We have a ways to go. First, we just passed the Senate Public Safety Committee. Now we have to pass through the full Senate. Then it goes to the Assembly Public Safety Committee, and then to the full Assembly. Then on to the Governor. Now that we have some Republican support (the libertarian element), we have some cover for moderate Democrats. I think there is about a 50-50 chance it will become law, but it is also possible that it will come with unwelcome amendments.

  19. Janice Bellucci

    The Senate Public Safety Committee today passed the Tiered Registry Bill (SB 421)! In addition, more committee members joined as co-authors of the bill!! A full article regarding the hearing will be posted very soon. This is a momentous event made possible by 47 people who testified in support of the bill.

    • wb

      great job to the 47 people who went and were heard in favor of this bill,, also good work Janice ,, your the best

    • Not Really

      Thank you. Not only have you done fantastic legal work, but you made it possible for others to speak out by following your example. You’re an ice breaker.

      I do wonder about the publication of criminal history. Will that be an expansion of all criminal history, like drug abuse?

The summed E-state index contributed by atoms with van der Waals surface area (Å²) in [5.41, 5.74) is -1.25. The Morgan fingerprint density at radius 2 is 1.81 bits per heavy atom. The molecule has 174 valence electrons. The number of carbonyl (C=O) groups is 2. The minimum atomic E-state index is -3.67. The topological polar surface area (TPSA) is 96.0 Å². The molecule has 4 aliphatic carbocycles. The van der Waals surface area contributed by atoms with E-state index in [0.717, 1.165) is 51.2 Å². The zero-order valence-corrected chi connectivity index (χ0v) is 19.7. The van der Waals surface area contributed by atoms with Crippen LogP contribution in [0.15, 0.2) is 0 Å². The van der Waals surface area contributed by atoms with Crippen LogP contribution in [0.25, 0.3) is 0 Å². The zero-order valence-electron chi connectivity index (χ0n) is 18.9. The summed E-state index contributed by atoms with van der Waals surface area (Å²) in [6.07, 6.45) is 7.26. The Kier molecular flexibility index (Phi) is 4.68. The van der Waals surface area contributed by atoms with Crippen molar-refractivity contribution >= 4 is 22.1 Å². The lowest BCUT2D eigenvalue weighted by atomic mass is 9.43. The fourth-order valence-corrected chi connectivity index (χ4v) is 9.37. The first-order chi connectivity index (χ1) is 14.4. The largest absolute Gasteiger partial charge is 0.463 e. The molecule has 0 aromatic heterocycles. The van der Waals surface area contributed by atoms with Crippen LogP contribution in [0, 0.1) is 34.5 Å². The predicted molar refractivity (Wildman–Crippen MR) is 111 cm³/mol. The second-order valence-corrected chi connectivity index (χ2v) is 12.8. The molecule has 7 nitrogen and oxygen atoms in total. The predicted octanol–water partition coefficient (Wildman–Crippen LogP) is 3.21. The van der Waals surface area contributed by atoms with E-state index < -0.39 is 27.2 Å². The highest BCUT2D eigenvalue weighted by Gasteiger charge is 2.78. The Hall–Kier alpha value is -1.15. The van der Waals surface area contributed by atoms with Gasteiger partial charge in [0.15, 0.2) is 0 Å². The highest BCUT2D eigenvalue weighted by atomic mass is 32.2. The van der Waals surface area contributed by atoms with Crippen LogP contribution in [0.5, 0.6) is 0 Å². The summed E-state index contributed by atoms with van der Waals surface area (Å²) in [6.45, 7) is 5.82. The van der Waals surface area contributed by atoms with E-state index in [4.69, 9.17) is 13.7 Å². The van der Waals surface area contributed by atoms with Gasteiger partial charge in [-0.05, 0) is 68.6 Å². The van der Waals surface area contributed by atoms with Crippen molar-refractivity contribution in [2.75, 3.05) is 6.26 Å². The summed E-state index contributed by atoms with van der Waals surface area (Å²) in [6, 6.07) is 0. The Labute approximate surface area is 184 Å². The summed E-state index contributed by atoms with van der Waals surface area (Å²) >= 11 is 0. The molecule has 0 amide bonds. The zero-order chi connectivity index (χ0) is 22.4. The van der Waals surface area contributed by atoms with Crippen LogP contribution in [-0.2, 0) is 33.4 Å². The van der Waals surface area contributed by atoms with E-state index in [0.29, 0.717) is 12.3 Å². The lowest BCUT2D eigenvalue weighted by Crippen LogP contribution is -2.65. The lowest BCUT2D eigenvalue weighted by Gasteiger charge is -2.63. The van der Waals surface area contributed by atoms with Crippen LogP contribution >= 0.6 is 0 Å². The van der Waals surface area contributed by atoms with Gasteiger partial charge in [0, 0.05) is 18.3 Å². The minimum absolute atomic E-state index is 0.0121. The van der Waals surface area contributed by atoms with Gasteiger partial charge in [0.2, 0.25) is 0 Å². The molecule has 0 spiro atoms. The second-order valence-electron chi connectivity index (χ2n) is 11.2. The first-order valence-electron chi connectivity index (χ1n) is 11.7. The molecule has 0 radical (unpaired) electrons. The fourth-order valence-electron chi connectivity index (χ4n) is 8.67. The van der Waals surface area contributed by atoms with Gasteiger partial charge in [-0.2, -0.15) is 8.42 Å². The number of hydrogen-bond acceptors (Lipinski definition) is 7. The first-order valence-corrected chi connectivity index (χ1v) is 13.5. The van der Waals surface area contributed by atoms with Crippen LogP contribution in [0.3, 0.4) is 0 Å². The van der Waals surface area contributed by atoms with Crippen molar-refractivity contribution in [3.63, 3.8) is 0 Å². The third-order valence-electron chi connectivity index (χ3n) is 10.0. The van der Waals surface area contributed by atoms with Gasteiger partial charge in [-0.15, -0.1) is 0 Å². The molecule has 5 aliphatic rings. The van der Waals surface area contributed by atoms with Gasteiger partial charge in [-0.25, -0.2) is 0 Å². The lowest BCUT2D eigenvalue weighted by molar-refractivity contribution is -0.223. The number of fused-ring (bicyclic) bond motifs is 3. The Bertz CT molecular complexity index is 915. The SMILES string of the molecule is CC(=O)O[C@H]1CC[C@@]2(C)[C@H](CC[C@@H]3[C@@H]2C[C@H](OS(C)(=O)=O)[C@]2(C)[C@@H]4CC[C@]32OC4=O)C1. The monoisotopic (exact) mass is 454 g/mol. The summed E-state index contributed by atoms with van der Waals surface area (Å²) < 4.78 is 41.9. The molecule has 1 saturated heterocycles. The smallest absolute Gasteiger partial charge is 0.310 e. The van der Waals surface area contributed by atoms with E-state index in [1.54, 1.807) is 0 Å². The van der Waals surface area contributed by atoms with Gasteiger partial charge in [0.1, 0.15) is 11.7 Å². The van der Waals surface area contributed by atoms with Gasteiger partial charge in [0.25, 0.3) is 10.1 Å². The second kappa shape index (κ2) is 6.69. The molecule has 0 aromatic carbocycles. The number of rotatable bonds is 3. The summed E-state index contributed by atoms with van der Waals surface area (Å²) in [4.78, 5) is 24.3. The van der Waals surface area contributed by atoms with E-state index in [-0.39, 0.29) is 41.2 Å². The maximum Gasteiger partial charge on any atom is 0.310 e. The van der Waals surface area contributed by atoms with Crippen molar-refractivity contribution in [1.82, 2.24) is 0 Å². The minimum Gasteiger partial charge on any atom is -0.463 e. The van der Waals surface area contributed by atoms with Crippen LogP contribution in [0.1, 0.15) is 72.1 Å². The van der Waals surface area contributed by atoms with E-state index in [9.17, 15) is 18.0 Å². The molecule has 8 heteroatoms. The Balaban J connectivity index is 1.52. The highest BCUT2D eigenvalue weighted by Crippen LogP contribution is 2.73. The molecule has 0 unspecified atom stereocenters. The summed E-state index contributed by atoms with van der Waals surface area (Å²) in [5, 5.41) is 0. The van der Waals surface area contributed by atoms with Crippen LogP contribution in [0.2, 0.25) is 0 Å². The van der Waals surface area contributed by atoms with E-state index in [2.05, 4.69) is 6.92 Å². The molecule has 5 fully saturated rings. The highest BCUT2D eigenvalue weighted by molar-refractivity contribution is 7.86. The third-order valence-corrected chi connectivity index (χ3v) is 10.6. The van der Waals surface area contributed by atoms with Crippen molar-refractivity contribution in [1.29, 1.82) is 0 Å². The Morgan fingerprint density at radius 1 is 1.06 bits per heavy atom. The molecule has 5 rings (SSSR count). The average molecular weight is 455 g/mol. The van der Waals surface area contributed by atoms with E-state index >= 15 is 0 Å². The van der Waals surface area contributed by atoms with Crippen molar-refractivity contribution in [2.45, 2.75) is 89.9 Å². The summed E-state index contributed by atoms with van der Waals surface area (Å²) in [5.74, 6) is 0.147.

• Harry

      There is another accomplishment that can not be overlooked. It is the education value of truth because of the standing-up, speaking-up and showing-up.

  20. mike r

    ya and what’s this arbitrary date of 2019? any other bills against us take effect immediately and are usually retro so we have to wait until 2019 for anything to happen….

  21. Nondescript

    Is there a link to the video of today’s hearing on 26 and 421?

  22. Janice Bellucci

    Senate Committee Passes Tiered Registry Bill

    The Senate Public Safety Committee passed the Tiered Registry Bill (Senate Bill 421) in a hearing during which three members of the Committee agreed to co-author the bill. The bill is now co-authored by Committee Chair Sen. Nancy Skinner as well as Committee Members Holly Mitchell and Joel Anderson.

    During the hearing, a total of 47 people spoke in favor the Tiered Registry Bill including representatives from the ACLU, Equality California, Root & Rebound and the Friends Committee.

    “Today’s victory is based in large part upon the registrants and family members who spoke today in support of the Tiered Registry Bill,” stated ACSOL Executive Director Janice Bellucci.

    Prior to the vote, Sen. Scott Wiener noted that a “broad coalition of law enforcement enthusiastically support a tiered registry.” He also added that the state’s sex offender registry has had “a huge negative impact on the LGBT community.”

    Sen. Mitchell noted during the hearing that no individual or organization had spoken in opposition to the Tiered Registry Bill prior to the hearing despite the fact that the language of the bill has been available since February. She added that “now is the time for a tiered registry bill” to be passed.

    Also during the hearing, the Committee Chair revealed that she is the survivor of sexual abuse. Sen. Skinner added that the Tiered Registry Bill provides a type of reform that is “greatly needed.”